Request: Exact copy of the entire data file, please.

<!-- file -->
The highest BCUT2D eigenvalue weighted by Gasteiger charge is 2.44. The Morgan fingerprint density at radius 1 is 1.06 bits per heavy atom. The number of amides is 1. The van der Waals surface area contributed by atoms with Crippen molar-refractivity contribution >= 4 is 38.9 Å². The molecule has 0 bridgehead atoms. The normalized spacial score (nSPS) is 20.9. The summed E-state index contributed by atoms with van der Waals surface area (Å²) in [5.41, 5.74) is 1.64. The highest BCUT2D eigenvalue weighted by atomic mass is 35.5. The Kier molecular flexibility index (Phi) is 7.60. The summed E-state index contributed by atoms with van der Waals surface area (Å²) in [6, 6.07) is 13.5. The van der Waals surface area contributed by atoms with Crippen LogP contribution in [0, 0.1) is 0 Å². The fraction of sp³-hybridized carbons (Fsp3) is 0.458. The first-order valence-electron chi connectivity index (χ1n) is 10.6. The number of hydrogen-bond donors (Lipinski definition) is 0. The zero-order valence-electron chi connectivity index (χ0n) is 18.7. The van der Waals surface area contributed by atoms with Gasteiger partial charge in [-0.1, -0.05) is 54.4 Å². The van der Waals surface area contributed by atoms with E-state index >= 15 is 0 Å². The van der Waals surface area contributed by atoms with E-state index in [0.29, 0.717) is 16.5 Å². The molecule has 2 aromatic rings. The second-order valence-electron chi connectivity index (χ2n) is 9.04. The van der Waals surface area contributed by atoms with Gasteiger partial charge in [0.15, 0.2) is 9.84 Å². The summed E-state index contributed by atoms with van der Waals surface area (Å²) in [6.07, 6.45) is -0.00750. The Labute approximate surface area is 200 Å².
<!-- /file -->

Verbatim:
The highest BCUT2D eigenvalue weighted by Gasteiger charge is 2.44. The Morgan fingerprint density at radius 1 is 1.06 bits per heavy atom. The number of amides is 1. The van der Waals surface area contributed by atoms with Crippen molar-refractivity contribution >= 4 is 38.9 Å². The molecule has 0 bridgehead atoms. The normalized spacial score (nSPS) is 20.9. The summed E-state index contributed by atoms with van der Waals surface area (Å²) in [5.41, 5.74) is 1.64. The highest BCUT2D eigenvalue weighted by atomic mass is 35.5. The Kier molecular flexibility index (Phi) is 7.60. The summed E-state index contributed by atoms with van der Waals surface area (Å²) in [6, 6.07) is 13.5. The van der Waals surface area contributed by atoms with Crippen LogP contribution in [0, 0.1) is 0 Å². The fraction of sp³-hybridized carbons (Fsp3) is 0.458. The first-order valence-electron chi connectivity index (χ1n) is 10.6. The number of hydrogen-bond donors (Lipinski definition) is 0. The zero-order valence-electron chi connectivity index (χ0n) is 18.7. The van der Waals surface area contributed by atoms with Gasteiger partial charge in [-0.1, -0.05) is 54.4 Å². The van der Waals surface area contributed by atoms with E-state index >= 15 is 0 Å². The van der Waals surface area contributed by atoms with E-state index in [0.29, 0.717) is 16.5 Å². The molecule has 2 aromatic rings. The second-order valence-electron chi connectivity index (χ2n) is 9.04. The van der Waals surface area contributed by atoms with Gasteiger partial charge in [0.15, 0.2) is 9.84 Å². The summed E-state index contributed by atoms with van der Waals surface area (Å²) in [6.07, 6.45) is -0.00750. The Labute approximate surface area is 200 Å².